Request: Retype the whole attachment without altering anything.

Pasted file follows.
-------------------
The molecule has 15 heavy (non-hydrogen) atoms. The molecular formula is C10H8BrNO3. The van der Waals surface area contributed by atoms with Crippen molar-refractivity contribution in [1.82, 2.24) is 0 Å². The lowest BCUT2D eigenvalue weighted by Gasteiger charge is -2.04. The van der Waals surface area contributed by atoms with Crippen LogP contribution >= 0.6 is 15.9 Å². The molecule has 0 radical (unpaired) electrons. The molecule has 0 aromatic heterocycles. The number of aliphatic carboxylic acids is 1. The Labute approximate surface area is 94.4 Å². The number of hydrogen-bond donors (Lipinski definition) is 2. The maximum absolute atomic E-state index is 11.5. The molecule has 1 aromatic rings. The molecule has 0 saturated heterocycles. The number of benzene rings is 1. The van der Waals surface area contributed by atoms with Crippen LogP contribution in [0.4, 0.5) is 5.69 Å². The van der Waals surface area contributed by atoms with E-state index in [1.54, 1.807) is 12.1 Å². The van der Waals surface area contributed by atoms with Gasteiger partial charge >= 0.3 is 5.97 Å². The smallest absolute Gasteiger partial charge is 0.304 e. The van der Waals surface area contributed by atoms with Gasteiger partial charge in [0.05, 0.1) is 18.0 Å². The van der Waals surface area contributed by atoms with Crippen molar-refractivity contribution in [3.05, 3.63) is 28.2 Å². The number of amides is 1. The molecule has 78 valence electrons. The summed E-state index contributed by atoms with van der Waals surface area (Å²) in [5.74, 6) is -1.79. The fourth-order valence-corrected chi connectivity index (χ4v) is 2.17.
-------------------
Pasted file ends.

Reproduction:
The molecule has 15 heavy (non-hydrogen) atoms. The molecular formula is C10H8BrNO3. The van der Waals surface area contributed by atoms with Crippen molar-refractivity contribution in [1.82, 2.24) is 0 Å². The lowest BCUT2D eigenvalue weighted by Gasteiger charge is -2.04. The van der Waals surface area contributed by atoms with Crippen LogP contribution >= 0.6 is 15.9 Å². The molecule has 0 radical (unpaired) electrons. The molecule has 0 aromatic heterocycles. The number of aliphatic carboxylic acids is 1. The Labute approximate surface area is 94.4 Å². The number of hydrogen-bond donors (Lipinski definition) is 2. The maximum absolute atomic E-state index is 11.5. The molecule has 1 aromatic rings. The molecule has 0 saturated heterocycles. The number of benzene rings is 1. The van der Waals surface area contributed by atoms with Crippen LogP contribution in [0.4, 0.5) is 5.69 Å². The van der Waals surface area contributed by atoms with E-state index in [1.54, 1.807) is 12.1 Å². The van der Waals surface area contributed by atoms with Gasteiger partial charge >= 0.3 is 5.97 Å². The smallest absolute Gasteiger partial charge is 0.304 e. The van der Waals surface area contributed by atoms with Gasteiger partial charge in [0.05, 0.1) is 18.0 Å². The van der Waals surface area contributed by atoms with Crippen molar-refractivity contribution in [3.05, 3.63) is 28.2 Å². The number of amides is 1. The molecule has 78 valence electrons. The summed E-state index contributed by atoms with van der Waals surface area (Å²) in [5.74, 6) is -1.79. The fourth-order valence-corrected chi connectivity index (χ4v) is 2.17.